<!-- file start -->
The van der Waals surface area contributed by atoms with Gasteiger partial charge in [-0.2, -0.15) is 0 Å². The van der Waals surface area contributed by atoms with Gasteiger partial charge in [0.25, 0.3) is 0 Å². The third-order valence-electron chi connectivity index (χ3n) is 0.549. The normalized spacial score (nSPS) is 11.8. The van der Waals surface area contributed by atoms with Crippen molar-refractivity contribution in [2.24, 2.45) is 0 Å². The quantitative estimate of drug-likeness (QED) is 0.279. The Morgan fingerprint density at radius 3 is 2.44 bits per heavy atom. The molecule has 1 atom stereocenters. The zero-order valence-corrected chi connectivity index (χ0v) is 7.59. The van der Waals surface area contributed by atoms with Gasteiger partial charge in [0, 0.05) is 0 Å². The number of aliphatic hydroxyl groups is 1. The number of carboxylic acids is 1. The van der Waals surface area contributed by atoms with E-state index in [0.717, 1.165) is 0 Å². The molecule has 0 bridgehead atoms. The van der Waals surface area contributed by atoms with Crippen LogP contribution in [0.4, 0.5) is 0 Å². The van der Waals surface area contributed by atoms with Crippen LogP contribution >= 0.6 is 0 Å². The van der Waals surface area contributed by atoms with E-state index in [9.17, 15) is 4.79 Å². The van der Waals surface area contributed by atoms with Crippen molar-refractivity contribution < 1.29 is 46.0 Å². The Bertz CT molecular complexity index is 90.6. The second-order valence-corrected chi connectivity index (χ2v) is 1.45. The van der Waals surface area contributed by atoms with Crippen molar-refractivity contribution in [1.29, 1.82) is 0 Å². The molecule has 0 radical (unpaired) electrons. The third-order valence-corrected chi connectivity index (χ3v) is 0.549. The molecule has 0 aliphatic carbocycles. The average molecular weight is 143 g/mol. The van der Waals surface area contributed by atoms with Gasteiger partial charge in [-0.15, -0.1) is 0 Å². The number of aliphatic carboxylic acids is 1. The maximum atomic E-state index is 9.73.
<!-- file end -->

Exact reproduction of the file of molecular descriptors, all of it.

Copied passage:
The van der Waals surface area contributed by atoms with Gasteiger partial charge in [-0.2, -0.15) is 0 Å². The van der Waals surface area contributed by atoms with Gasteiger partial charge in [0.25, 0.3) is 0 Å². The third-order valence-electron chi connectivity index (χ3n) is 0.549. The normalized spacial score (nSPS) is 11.8. The van der Waals surface area contributed by atoms with Crippen molar-refractivity contribution in [2.24, 2.45) is 0 Å². The quantitative estimate of drug-likeness (QED) is 0.279. The Morgan fingerprint density at radius 3 is 2.44 bits per heavy atom. The molecule has 1 atom stereocenters. The zero-order valence-corrected chi connectivity index (χ0v) is 7.59. The van der Waals surface area contributed by atoms with Gasteiger partial charge in [0, 0.05) is 0 Å². The number of aliphatic hydroxyl groups is 1. The number of carboxylic acids is 1. The van der Waals surface area contributed by atoms with E-state index in [0.717, 1.165) is 0 Å². The molecule has 0 bridgehead atoms. The van der Waals surface area contributed by atoms with Crippen LogP contribution in [0.4, 0.5) is 0 Å². The van der Waals surface area contributed by atoms with Crippen LogP contribution >= 0.6 is 0 Å². The van der Waals surface area contributed by atoms with E-state index in [9.17, 15) is 4.79 Å². The van der Waals surface area contributed by atoms with Crippen molar-refractivity contribution < 1.29 is 46.0 Å². The Bertz CT molecular complexity index is 90.6. The second-order valence-corrected chi connectivity index (χ2v) is 1.45. The van der Waals surface area contributed by atoms with Crippen molar-refractivity contribution in [1.29, 1.82) is 0 Å². The molecule has 0 radical (unpaired) electrons. The third-order valence-corrected chi connectivity index (χ3v) is 0.549. The molecule has 0 aliphatic carbocycles. The average molecular weight is 143 g/mol. The van der Waals surface area contributed by atoms with Gasteiger partial charge in [-0.15, -0.1) is 0 Å². The number of aliphatic carboxylic acids is 1. The maximum atomic E-state index is 9.73.